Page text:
This November, Ohio voters have the chance to change the way the state addresses the relationship between drug offenses and the criminal justice system. And in the midst of an overcrowded prison system and a statewide opioid crisis, it is clear that changes must be made.
The Post Editorial Board recognizes that need for change and endorses Issue 1, which would amend the Ohio Constitution to reduce criminal penalties for obtaining, possessing and using illegal drugs while redirecting funds saved from the reduced number of incarcerations to rehabilitation and addiction treatment.
If Issue 1 passes, it will effectively change low-level drug possession felony charges into misdemeanors, which would have a palpable impact on our state’s probation-to-prison pipeline, turning the focus instead to rehabilitation.
This issue is not one that can be taken lightly. And while we do express our support, we also understand the vehement opposition to amending the state’s constitution and lessening penalties.
Some believe that the best way to address addiction is to place harsher penalties on those who violate drug laws. Others may argue that loosening these laws would give leniency to violent drug offenders. However, fear-mongering rhetoric of “cartels in our neighborhoods” will only distract us from the rehabilitation efforts necessary to placing Ohioans on the path toward recovery.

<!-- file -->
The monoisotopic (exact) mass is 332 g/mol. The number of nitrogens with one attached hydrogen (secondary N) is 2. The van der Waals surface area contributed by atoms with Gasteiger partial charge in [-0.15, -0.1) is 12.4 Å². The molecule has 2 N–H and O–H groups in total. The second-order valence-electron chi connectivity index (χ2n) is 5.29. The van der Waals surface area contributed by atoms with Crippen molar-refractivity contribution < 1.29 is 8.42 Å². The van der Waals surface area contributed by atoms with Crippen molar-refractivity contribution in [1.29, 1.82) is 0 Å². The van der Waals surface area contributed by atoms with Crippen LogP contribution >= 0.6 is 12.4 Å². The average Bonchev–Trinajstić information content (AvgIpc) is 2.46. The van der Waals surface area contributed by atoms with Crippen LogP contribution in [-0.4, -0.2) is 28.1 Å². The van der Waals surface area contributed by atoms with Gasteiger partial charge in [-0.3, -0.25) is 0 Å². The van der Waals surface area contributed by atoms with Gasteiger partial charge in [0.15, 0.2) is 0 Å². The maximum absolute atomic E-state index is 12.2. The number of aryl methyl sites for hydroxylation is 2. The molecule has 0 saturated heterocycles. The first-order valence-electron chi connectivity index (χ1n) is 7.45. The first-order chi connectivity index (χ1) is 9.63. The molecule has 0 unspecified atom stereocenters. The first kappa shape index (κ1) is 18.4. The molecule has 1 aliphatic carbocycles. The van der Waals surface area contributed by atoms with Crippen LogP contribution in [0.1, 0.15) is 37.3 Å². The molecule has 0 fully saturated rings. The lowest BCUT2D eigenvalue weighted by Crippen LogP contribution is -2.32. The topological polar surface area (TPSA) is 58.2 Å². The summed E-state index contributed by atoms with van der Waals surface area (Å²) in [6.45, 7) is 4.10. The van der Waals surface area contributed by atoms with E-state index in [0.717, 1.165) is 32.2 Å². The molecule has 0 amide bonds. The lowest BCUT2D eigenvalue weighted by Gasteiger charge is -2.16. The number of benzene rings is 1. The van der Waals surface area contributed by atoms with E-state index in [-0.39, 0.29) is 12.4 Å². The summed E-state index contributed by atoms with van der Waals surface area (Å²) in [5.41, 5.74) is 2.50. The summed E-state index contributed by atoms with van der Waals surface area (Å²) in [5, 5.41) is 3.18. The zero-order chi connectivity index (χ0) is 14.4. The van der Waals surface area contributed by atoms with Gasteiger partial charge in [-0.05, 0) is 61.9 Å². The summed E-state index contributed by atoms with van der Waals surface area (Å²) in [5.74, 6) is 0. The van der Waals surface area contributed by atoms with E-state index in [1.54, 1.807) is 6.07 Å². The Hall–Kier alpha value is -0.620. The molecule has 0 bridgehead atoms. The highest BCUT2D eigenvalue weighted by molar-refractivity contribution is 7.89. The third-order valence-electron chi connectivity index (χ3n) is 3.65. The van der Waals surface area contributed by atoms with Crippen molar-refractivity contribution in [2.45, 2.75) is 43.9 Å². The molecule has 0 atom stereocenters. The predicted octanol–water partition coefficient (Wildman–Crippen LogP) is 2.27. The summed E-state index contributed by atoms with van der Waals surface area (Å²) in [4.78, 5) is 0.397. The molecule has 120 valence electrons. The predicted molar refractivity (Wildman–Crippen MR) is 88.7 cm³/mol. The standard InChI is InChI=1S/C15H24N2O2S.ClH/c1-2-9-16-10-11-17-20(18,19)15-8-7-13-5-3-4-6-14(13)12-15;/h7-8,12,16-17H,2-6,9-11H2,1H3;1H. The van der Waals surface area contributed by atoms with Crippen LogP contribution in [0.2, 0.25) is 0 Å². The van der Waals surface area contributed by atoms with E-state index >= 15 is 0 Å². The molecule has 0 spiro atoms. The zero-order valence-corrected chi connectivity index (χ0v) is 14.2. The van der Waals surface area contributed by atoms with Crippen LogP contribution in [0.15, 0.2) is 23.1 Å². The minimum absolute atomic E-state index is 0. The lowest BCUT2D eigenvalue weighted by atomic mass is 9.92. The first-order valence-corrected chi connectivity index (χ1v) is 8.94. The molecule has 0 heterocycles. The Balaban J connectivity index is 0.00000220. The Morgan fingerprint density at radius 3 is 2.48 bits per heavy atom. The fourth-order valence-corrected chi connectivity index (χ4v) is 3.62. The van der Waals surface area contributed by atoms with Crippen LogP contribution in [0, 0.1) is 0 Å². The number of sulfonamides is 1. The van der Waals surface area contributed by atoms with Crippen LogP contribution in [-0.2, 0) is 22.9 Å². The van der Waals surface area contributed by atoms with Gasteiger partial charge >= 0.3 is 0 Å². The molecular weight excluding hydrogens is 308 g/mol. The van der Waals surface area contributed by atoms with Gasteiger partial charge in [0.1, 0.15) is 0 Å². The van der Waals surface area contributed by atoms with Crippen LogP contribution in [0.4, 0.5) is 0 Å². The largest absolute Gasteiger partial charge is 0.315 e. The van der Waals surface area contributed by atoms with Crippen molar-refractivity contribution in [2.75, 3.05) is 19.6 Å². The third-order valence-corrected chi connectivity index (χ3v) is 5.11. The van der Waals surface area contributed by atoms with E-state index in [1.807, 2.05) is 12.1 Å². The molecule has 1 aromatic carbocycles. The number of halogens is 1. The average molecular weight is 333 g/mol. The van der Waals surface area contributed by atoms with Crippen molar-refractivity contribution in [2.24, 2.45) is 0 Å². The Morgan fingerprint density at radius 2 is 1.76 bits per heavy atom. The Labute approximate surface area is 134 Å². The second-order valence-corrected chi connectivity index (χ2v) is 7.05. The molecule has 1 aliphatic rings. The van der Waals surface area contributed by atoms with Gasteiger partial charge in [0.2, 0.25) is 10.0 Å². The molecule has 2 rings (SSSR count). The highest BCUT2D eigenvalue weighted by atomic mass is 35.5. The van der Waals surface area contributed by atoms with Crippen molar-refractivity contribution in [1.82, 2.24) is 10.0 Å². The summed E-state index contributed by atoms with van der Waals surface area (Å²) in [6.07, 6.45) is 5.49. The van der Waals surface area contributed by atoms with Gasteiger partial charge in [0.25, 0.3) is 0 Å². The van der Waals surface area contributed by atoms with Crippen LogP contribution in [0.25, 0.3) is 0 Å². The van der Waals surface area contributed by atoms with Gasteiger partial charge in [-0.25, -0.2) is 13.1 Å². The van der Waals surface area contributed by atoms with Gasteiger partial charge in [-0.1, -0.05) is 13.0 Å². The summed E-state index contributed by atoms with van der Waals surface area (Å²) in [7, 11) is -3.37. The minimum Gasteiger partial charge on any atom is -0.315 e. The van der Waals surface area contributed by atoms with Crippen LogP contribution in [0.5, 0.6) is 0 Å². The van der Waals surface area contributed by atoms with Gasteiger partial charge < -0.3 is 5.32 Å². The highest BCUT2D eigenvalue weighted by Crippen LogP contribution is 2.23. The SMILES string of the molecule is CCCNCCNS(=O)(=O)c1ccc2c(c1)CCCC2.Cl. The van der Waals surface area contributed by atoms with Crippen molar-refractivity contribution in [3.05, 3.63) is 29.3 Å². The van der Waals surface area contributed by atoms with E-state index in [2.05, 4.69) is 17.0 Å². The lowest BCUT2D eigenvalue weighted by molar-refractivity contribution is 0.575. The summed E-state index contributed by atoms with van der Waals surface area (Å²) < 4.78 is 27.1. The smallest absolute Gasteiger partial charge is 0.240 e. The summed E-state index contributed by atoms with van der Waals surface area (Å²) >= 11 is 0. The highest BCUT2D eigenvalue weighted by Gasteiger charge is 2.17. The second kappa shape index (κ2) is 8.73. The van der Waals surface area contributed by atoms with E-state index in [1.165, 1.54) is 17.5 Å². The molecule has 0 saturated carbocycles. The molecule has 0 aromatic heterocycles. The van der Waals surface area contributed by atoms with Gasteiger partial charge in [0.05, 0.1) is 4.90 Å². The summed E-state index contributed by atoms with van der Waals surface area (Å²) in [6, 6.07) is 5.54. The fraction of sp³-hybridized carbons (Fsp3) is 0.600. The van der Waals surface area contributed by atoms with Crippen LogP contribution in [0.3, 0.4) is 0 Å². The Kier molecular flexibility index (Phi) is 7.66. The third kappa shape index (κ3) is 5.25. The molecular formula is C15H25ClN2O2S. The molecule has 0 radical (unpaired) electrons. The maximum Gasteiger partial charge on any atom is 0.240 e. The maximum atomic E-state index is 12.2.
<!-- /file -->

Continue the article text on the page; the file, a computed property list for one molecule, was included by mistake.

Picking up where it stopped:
Addiction is complex. It cannot simply be solved with lengthy prison sentences and felony charges that will follow a person for the rest of their life, jeopardizing chances for future employment.
We must realize that addiction is a health-care issue rather than a criminal one. Those experiencing addiction suffer tremendous consequences that are only compounded through years of incarceration.
For years, our reporters . It’s not something that’s easy to talk about. Often times, it may seem like the easier option to turn to the criminal justice system to solve uncomfortable problems. But we know this doesn’t work.
It’s no secret that the prison systems in Ohio face overcrowding. Even in our own backyards, facilities have taken the step towards a rehabilitation facility to solve the opioid crisis. The Hocking Correctional Unit, for example, .
It’s time we turn away from the system that tears families apart, stymies progress and places punishment above rehabilitation. Issue 1 may not be perfect, but it’s a step we need to take to change the way we address addiction.
Editorials represent the majority opinion of The Post's executive editors: Editor-in-Chief Lauren Fisher, Digital Managing Editor Alex McCann, Assistant Managing Editor Jessica Hill and Creative Director Abby Gordon. Managing Editor Maddie Capron did not participate in these endorsements due to her reporting role during elections. Post editorials are independent of the publication's news coverage and do not represent the newsroom at-large.